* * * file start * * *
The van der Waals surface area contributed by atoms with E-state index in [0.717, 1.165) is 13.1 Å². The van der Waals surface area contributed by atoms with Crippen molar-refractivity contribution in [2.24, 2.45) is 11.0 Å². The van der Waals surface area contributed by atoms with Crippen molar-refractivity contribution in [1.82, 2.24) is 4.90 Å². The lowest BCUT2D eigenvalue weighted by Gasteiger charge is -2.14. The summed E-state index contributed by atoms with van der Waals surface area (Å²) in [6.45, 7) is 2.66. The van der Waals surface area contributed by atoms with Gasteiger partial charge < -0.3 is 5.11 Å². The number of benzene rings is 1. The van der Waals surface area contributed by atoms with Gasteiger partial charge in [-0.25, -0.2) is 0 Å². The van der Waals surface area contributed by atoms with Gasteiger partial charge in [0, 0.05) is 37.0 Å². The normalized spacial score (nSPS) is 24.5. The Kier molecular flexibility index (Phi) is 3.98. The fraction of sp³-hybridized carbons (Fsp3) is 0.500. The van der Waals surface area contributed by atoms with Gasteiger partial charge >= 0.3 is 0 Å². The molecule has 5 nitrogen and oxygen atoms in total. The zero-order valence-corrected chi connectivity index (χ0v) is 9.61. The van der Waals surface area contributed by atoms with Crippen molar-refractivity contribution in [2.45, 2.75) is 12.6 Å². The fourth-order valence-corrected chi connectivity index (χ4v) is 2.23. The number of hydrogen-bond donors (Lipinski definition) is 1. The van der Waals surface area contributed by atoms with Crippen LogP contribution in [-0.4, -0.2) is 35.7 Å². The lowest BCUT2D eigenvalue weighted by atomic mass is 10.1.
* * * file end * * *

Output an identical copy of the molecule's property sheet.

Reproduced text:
The van der Waals surface area contributed by atoms with E-state index in [0.717, 1.165) is 13.1 Å². The van der Waals surface area contributed by atoms with Crippen molar-refractivity contribution in [2.24, 2.45) is 11.0 Å². The van der Waals surface area contributed by atoms with Crippen molar-refractivity contribution in [1.82, 2.24) is 4.90 Å². The lowest BCUT2D eigenvalue weighted by Gasteiger charge is -2.14. The summed E-state index contributed by atoms with van der Waals surface area (Å²) in [6.45, 7) is 2.66. The van der Waals surface area contributed by atoms with Gasteiger partial charge < -0.3 is 5.11 Å². The number of benzene rings is 1. The van der Waals surface area contributed by atoms with Gasteiger partial charge in [-0.25, -0.2) is 0 Å². The van der Waals surface area contributed by atoms with Gasteiger partial charge in [0, 0.05) is 37.0 Å². The normalized spacial score (nSPS) is 24.5. The Kier molecular flexibility index (Phi) is 3.98. The fraction of sp³-hybridized carbons (Fsp3) is 0.500. The van der Waals surface area contributed by atoms with Gasteiger partial charge >= 0.3 is 0 Å². The molecule has 5 nitrogen and oxygen atoms in total. The zero-order valence-corrected chi connectivity index (χ0v) is 9.61. The van der Waals surface area contributed by atoms with Crippen molar-refractivity contribution in [2.45, 2.75) is 12.6 Å². The fourth-order valence-corrected chi connectivity index (χ4v) is 2.23. The number of hydrogen-bond donors (Lipinski definition) is 1. The van der Waals surface area contributed by atoms with Crippen LogP contribution in [-0.4, -0.2) is 35.7 Å². The lowest BCUT2D eigenvalue weighted by atomic mass is 10.1.